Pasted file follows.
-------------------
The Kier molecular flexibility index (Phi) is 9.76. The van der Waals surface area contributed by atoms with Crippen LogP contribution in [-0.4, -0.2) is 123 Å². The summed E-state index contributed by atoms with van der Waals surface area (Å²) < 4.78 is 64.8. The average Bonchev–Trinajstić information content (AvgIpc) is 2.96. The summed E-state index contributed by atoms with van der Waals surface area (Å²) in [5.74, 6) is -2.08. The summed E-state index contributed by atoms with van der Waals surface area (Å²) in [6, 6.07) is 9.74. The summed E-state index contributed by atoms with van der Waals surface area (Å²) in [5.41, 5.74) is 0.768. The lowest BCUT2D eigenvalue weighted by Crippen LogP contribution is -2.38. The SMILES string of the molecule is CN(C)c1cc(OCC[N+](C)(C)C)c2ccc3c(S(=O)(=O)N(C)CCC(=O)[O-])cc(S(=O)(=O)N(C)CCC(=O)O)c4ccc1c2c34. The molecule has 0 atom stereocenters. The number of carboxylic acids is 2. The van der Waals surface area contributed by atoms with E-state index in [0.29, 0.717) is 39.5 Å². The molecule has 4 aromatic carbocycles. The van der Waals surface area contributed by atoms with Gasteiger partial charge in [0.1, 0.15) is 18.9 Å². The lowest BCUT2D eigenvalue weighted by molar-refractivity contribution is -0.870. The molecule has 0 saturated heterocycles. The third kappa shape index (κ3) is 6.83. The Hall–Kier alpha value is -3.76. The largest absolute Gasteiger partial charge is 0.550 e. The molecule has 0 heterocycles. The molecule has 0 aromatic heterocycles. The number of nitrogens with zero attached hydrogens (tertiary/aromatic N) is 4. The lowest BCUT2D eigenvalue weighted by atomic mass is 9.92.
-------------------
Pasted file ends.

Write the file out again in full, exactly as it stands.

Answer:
The Kier molecular flexibility index (Phi) is 9.76. The van der Waals surface area contributed by atoms with Crippen LogP contribution in [-0.4, -0.2) is 123 Å². The summed E-state index contributed by atoms with van der Waals surface area (Å²) < 4.78 is 64.8. The average Bonchev–Trinajstić information content (AvgIpc) is 2.96. The summed E-state index contributed by atoms with van der Waals surface area (Å²) in [5.74, 6) is -2.08. The summed E-state index contributed by atoms with van der Waals surface area (Å²) in [6, 6.07) is 9.74. The summed E-state index contributed by atoms with van der Waals surface area (Å²) in [5.41, 5.74) is 0.768. The lowest BCUT2D eigenvalue weighted by Crippen LogP contribution is -2.38. The SMILES string of the molecule is CN(C)c1cc(OCC[N+](C)(C)C)c2ccc3c(S(=O)(=O)N(C)CCC(=O)[O-])cc(S(=O)(=O)N(C)CCC(=O)O)c4ccc1c2c34. The molecule has 0 atom stereocenters. The number of carboxylic acids is 2. The van der Waals surface area contributed by atoms with E-state index in [0.29, 0.717) is 39.5 Å². The molecule has 4 aromatic carbocycles. The van der Waals surface area contributed by atoms with Gasteiger partial charge in [0.1, 0.15) is 18.9 Å². The lowest BCUT2D eigenvalue weighted by molar-refractivity contribution is -0.870. The molecule has 0 saturated heterocycles. The third kappa shape index (κ3) is 6.83. The Hall–Kier alpha value is -3.76. The largest absolute Gasteiger partial charge is 0.550 e. The molecule has 0 heterocycles. The molecule has 0 aromatic heterocycles. The number of nitrogens with zero attached hydrogens (tertiary/aromatic N) is 4. The lowest BCUT2D eigenvalue weighted by atomic mass is 9.92.